Teachers need to brainstorm if the new technology will be a:
- Substitute - What will I gain by replacing the task with this new technology?
- Example: Students use a web browser on their iPads to read about the history of the cell theory.
- Augmentation - Does this technology add new features to improve the task?
- Example - Students take a quiz about the structure and function of DNA as it relates to protein synthesis using a Google Form on their iPad,. The software helps the teacher check and analyze results efficiently and provide faster feedback.
- Modification - Does this task significantly change with use of this new technology?
- Example - Students read a scientific article of their choice and work together to create a movie trailers on their iPads. The trailers contain music, video clips and student voice-overs and are shown in a class film festival.
- Redefinition - Does this technology allow for the creation of a new task that was previously inconceivable?
- Example - Students use an iPad to take photographs of the various types of leaves they find throughout the grounds of the school. They launch the Explain Everything app to record themselves teaching others how to the size, shape, and structure of the leaf will influence the rate of rate of photosynthesis. This is shared with the teacher and all videos are reviewed to create a bank of examples for future instruction, accessible to all students.
Strive to Go Deeper - As teachers go through this self-reflection it is important to strive to utilize new technologies in the modification and redefinition levels as we progress from enhancement to transformation of our curriculum. The two highest levels of the SAMR Model increase rigor and inquiry to empower students through revolutionary activities that will engage students and improve student learning.
As educational theories change, we are still able to connect revolutionary concepts with the tried and true theories of the past. The diagram below connects Bloom's Taxonomy with the SAMR Model and the available resources that can enable students to achieve these higher levels of understanding, learning, and real-world applications.
To most effectively use the pedagogy wheel:
- Start at the middle of the wheel diagram to identify the which level of Bloom's taxonomy you are striving to reach with your lesson.
- Review the action verbs and associated activities that will meet the standard and student learning/performance expectation you are working to master.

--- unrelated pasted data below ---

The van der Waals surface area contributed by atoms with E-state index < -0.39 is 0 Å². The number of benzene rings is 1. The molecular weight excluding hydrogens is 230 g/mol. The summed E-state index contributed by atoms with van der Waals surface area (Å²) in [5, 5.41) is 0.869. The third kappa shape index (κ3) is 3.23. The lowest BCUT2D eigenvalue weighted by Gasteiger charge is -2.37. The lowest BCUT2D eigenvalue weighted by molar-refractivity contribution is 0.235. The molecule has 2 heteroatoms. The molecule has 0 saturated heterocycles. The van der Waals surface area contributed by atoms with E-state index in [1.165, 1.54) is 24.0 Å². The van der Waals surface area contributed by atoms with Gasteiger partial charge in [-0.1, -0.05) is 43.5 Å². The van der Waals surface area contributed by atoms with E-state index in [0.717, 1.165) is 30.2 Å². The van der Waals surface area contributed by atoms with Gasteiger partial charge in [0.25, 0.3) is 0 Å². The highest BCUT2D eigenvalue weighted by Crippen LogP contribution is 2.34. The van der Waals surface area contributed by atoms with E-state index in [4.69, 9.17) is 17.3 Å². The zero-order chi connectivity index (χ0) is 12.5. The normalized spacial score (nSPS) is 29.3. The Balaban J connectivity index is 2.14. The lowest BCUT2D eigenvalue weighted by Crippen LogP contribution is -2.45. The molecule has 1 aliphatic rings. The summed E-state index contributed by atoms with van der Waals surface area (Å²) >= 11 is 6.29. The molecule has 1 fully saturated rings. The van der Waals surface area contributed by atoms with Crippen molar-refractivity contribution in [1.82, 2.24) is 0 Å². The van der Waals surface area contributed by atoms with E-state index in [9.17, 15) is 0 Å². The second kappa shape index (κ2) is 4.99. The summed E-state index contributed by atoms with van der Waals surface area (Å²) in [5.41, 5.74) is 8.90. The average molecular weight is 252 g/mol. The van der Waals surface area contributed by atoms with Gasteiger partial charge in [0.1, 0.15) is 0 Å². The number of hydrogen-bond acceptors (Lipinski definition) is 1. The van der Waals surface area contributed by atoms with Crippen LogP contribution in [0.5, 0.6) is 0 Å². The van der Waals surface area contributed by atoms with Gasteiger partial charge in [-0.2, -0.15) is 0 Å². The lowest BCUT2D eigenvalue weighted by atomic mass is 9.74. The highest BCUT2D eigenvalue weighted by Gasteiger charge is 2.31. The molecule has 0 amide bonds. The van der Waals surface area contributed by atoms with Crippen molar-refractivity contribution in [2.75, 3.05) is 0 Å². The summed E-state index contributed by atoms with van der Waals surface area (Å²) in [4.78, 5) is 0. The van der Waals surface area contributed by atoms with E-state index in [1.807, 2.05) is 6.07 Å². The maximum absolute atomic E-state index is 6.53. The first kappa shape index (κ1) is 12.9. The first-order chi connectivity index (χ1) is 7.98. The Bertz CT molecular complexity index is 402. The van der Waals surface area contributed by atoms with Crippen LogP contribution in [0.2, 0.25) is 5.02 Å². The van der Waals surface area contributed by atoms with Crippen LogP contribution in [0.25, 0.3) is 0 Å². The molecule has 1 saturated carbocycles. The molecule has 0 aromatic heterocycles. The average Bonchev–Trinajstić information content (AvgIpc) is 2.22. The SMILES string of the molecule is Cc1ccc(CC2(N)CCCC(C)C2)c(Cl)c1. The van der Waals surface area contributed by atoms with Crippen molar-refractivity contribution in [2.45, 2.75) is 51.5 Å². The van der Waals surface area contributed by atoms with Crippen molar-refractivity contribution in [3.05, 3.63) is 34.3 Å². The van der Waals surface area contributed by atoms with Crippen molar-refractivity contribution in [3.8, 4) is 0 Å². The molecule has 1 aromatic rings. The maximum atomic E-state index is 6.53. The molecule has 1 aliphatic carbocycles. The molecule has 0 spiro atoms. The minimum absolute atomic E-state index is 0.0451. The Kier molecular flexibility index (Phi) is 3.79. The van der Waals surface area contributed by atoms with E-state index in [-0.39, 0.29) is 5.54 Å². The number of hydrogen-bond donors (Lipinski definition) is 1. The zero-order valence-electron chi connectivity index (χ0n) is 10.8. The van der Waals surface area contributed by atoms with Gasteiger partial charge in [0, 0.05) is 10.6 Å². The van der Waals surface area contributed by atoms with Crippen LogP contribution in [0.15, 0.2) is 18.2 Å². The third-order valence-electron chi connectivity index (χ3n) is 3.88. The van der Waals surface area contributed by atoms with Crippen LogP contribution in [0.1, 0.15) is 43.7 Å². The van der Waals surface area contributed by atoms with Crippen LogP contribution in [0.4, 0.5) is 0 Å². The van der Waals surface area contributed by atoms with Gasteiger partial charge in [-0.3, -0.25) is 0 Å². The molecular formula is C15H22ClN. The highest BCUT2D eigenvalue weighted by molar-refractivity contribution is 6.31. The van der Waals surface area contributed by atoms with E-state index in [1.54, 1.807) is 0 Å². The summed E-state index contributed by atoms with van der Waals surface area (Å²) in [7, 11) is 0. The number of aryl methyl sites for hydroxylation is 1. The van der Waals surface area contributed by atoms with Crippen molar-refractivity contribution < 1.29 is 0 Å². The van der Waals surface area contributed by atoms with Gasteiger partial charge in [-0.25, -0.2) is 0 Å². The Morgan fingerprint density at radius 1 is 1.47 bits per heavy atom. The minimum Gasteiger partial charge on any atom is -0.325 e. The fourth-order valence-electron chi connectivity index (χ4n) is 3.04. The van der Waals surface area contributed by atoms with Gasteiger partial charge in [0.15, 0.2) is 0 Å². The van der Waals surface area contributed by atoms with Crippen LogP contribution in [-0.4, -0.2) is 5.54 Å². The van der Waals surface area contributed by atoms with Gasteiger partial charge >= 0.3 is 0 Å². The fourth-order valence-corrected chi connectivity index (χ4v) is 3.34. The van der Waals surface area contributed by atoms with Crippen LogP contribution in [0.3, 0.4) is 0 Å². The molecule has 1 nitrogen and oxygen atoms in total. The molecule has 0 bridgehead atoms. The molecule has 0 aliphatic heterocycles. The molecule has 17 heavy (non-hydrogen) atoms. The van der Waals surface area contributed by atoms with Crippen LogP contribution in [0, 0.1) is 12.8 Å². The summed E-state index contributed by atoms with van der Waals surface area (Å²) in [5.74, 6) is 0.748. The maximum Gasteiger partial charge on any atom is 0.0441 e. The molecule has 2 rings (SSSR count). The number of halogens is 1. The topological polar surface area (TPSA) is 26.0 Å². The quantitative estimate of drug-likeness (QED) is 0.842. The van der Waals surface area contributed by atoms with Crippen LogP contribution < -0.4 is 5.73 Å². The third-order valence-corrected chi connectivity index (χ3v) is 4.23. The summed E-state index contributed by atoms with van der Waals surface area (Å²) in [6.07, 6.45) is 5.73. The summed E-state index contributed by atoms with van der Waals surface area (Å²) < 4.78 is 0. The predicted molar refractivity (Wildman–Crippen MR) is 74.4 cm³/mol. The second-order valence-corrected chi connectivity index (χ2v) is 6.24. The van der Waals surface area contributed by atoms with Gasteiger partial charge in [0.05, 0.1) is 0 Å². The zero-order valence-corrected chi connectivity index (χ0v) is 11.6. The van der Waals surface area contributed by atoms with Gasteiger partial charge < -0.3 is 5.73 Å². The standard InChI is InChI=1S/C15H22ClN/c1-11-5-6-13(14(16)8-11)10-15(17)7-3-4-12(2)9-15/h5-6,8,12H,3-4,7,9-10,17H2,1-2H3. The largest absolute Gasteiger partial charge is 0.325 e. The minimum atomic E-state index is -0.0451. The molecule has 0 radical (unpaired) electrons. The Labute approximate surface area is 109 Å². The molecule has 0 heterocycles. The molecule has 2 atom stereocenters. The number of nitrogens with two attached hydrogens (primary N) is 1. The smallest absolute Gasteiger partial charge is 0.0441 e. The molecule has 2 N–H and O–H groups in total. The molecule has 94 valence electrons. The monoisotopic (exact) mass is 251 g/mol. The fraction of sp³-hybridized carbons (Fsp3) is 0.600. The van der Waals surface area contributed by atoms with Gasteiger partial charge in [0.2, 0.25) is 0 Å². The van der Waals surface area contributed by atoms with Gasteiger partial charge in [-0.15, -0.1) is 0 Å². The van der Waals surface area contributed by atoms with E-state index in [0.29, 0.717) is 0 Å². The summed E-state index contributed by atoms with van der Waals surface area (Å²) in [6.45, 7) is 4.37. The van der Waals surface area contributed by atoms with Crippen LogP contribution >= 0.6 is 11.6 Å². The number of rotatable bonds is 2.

- Progress to the outer ring that highlights potential Ipad apps that can support your objective in the lesson.
- Finally, your will move to the outermost ring that identifies which level of the SAMR Model your lesson or activity will be categorized in based on the level on Bloom's taxonomy and rigor you have designed.
Once teachers have become familiar with the SAMR Model it is time to create an action plan. Try to visualize a unit of study that you have coming up in your classroom. As you think about the daily lessons, attempt to identify specific activities that you can integrate technology into your classroom.
Where can you substitute, modify, augment, redefine your level of instruction by using available technology?
Teachers are encouraged to use the SAMR Teacher Action Plan to help organize and plan their units of study through the lens of the SAMR Model. This model will enable teachers to ask the right questions and evaluate the plethora of new technologies so they can identify ONLY the most useful programs, apps, and devices that will progress instruction to support student learning at a more rigorous, real-world level.
Eight Examples of the SAMR Model from emergingedtech.com website to demonstrate how the SAMR model can be applied to all content areas and all grade levels. Let you creative side run wild as you attempt to integrate the SAMR Model into your technology-based lesson plans! Good luck and have a great time creating engaging lessons for your students using technology to bring your curriculum to life.